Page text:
As it seeks state approval for plans that would raise electric bills by at least 20 percent, ComEd is quietly pushing a separate proposal before federal regulators that would boost rates by an additional 17 percent, for a total combined annual increase of $963 million, or an average of $275 per customer, the Citizens Utility Board (CUB) said recently.
In addition to higher rates for consumers, the new federal rate hike plan would produce windfall revenues for Exelon of between $390 million to $1.2 billion, according to an expert study commissioned by CUB. The study, along with a formal objection to the plan, was filed by CUB with the Federal Energy Regulatory Commission (FERC) last month. The consumer group also is asking the Illinois Commerce Commission (ICC) to oppose the plan.
Deemed the Reliability Pricing Model, the proposal would increase the wholesale rates utilities, such as ComEd, pay to reserve capacity at power plants run by generators, such as Exelon. The price increases are in addition to the cost of electricity itself and would be reflected in higher energy prices on consumers bills after a state-mandated rate freeze expires at the end of 2006.
These three rate hike proposals add up to the largest fleecing of consumers weve ever seen in Illinois, CUB Executive Director David Kolata said. Its a triple whammy for ComEd customers of almost a $1 billion in higher rates, and its completely unjustified.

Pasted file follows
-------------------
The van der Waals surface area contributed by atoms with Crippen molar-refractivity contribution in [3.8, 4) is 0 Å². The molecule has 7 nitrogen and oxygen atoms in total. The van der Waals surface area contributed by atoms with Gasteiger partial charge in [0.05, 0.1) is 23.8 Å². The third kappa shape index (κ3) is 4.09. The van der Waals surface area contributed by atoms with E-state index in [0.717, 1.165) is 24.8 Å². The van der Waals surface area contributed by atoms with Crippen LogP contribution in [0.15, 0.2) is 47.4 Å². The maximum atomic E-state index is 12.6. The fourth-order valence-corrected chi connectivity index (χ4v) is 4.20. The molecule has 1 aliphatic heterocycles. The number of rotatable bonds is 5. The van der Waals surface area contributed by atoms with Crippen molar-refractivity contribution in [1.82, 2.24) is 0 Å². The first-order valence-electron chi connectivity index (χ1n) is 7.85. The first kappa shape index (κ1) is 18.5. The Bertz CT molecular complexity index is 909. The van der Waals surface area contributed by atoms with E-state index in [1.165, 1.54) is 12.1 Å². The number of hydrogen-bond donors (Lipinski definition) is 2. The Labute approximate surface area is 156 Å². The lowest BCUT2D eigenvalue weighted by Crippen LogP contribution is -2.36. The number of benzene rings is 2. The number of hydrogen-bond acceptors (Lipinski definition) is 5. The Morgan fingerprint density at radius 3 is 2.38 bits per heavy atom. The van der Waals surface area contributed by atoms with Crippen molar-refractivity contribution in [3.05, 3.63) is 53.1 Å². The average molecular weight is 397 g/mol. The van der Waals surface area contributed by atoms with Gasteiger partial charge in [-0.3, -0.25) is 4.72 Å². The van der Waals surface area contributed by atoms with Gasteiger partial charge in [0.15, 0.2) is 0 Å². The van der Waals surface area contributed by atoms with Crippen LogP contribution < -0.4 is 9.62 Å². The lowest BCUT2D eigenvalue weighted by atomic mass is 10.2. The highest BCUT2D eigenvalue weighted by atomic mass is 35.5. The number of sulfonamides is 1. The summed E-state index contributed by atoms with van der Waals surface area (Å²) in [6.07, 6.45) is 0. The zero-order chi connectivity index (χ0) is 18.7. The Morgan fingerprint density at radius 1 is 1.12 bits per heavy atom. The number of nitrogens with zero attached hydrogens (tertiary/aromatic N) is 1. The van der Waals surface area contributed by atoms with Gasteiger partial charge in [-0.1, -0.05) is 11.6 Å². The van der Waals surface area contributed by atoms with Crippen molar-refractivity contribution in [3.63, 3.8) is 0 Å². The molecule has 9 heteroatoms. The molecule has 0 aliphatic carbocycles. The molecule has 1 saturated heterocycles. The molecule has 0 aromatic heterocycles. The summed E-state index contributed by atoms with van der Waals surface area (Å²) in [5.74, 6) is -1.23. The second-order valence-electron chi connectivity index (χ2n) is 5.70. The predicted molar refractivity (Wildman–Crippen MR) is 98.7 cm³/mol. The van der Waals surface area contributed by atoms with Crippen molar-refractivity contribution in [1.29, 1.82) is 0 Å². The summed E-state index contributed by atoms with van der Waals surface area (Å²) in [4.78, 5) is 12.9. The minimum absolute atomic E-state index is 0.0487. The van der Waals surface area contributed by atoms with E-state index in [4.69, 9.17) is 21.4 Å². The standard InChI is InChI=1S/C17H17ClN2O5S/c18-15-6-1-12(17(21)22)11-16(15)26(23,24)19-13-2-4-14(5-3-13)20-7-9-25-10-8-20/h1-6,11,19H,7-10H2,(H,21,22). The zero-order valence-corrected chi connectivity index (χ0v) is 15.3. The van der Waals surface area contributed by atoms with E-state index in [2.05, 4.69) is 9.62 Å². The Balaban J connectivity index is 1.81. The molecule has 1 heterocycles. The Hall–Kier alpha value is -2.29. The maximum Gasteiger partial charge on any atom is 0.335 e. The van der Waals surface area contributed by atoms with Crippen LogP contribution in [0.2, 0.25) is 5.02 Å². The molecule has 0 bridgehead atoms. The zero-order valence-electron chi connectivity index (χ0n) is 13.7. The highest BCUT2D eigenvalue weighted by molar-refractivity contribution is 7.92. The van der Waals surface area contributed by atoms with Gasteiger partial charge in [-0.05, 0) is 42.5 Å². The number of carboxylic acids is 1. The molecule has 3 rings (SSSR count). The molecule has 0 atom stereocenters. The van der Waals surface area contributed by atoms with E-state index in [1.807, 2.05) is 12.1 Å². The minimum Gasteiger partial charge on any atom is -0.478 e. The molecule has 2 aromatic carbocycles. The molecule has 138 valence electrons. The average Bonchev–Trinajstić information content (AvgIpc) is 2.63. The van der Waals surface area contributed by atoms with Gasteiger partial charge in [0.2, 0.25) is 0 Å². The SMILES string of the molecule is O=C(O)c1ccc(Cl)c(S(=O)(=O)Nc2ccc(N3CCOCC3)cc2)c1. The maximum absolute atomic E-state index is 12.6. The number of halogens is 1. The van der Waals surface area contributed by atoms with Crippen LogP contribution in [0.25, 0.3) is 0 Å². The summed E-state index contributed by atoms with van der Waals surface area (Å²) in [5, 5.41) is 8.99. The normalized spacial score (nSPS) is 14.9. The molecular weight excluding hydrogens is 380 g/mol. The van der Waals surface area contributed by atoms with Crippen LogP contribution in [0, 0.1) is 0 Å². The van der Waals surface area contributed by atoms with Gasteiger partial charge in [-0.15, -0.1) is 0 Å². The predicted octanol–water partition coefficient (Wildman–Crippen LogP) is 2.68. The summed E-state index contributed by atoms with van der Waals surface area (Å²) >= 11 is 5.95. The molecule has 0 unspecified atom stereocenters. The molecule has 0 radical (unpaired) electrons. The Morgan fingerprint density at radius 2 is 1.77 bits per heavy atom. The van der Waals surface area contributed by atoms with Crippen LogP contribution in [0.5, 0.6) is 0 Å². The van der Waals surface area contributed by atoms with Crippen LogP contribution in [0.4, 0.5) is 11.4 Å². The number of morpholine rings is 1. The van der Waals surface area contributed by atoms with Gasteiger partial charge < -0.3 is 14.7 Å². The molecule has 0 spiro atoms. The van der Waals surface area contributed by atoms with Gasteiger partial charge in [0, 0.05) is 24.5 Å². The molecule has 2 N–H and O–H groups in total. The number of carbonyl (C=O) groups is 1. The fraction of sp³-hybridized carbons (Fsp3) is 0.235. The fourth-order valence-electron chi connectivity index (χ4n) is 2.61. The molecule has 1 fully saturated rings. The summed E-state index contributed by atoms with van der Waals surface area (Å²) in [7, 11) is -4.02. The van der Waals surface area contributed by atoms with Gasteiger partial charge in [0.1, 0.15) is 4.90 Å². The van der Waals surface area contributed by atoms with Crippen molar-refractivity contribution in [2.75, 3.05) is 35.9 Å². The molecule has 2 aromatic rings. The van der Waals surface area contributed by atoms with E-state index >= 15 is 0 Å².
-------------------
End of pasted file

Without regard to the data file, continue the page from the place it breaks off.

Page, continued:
PJM Interconnection, the regional power grid operator for ComEds northern Illinois service territory, filed the wholesale rate increase in August, despite the fact that a majority of the organizations members, including CUB, opposed it. Exelon and ComEd, also PJM members, support the plan.
Akin to an air traffic controller, PJM runs the electric transmission grid serving 45 million people from the East Coast to northern Illinois. It also operates the regional wholesale power market, from which ComEd purchases power.
At the urging of large power producers like Exelon, PJM has concluded that current market prices for generating capacity are too low and need to be propped up artificially by regulators. So, PJM has asked FERC to approve an increase in what are known as capacity payments, the charges ComEd and other utilities pay to reserve capacity from power plants for their customers.
These capacity charges, along with the cost of the power itself, make up the energy cost that gets passed through to customers on electric bills.
Although PJM and Exelon claim the wholesale rate increase is needed to ensure future reliability of the electric system, the plan imposes no requirements that generators invest the additional revenues they earn in new power plants. The result would be a huge wealth transfer from ratepayers to owners of existing generation, like Exelon, according to the study, conducted on behalf of CUB by Synapse Energy Economics, Inc. The Synapse study found that the revenues associated with this scheme would be substantial.
In addition to the wholesale power increase, ComEd is pushing a controversial auction plan and a $317 million increase in delivery service charges, which the utility predicts will increase bills by at least 20 percent. The wholesale power increase pending at FERC would translate into a 17 percent boost on ComEd bills, for a total rate hike to consumers of 37 percent after a state-mandated electric rate freeze expires next year.
The ICC is expected to decide the auction case in January. The delivery services case will conclude next July, and FERC could rule in less than six months.
CUB is a nonprofit statewide utility watchdog organization created by the state legislature to represent the interests of residential and small-business utility customers. For more information about CUB call 1-800-669-5566 or visit www.citizensutilityboard.org.
From the Nov. 23-29, 2005, issue